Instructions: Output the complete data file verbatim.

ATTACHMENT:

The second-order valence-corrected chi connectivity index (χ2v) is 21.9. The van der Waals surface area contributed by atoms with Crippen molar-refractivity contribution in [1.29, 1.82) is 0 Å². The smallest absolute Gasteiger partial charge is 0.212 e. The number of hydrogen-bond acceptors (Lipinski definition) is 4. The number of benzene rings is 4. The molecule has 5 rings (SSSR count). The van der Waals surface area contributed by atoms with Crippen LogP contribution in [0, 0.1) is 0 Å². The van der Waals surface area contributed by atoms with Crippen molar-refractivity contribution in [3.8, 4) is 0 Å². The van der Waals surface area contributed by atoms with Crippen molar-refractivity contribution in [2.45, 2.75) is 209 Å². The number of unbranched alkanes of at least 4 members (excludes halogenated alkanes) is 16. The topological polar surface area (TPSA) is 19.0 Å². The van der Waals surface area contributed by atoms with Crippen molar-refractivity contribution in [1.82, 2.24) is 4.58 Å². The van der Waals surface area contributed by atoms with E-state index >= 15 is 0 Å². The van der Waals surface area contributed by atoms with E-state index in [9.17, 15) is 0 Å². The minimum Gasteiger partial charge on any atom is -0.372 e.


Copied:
The second-order valence-corrected chi connectivity index (χ2v) is 21.9. The van der Waals surface area contributed by atoms with Crippen molar-refractivity contribution in [1.29, 1.82) is 0 Å². The smallest absolute Gasteiger partial charge is 0.212 e. The number of hydrogen-bond acceptors (Lipinski definition) is 4. The number of benzene rings is 4. The molecule has 5 rings (SSSR count). The van der Waals surface area contributed by atoms with Crippen LogP contribution in [0, 0.1) is 0 Å². The van der Waals surface area contributed by atoms with Crippen molar-refractivity contribution in [3.8, 4) is 0 Å². The van der Waals surface area contributed by atoms with Crippen molar-refractivity contribution in [2.45, 2.75) is 209 Å². The number of unbranched alkanes of at least 4 members (excludes halogenated alkanes) is 16. The topological polar surface area (TPSA) is 19.0 Å². The van der Waals surface area contributed by atoms with Crippen molar-refractivity contribution in [1.82, 2.24) is 4.58 Å². The van der Waals surface area contributed by atoms with E-state index >= 15 is 0 Å². The van der Waals surface area contributed by atoms with E-state index in [9.17, 15) is 0 Å². The minimum Gasteiger partial charge on any atom is -0.372 e.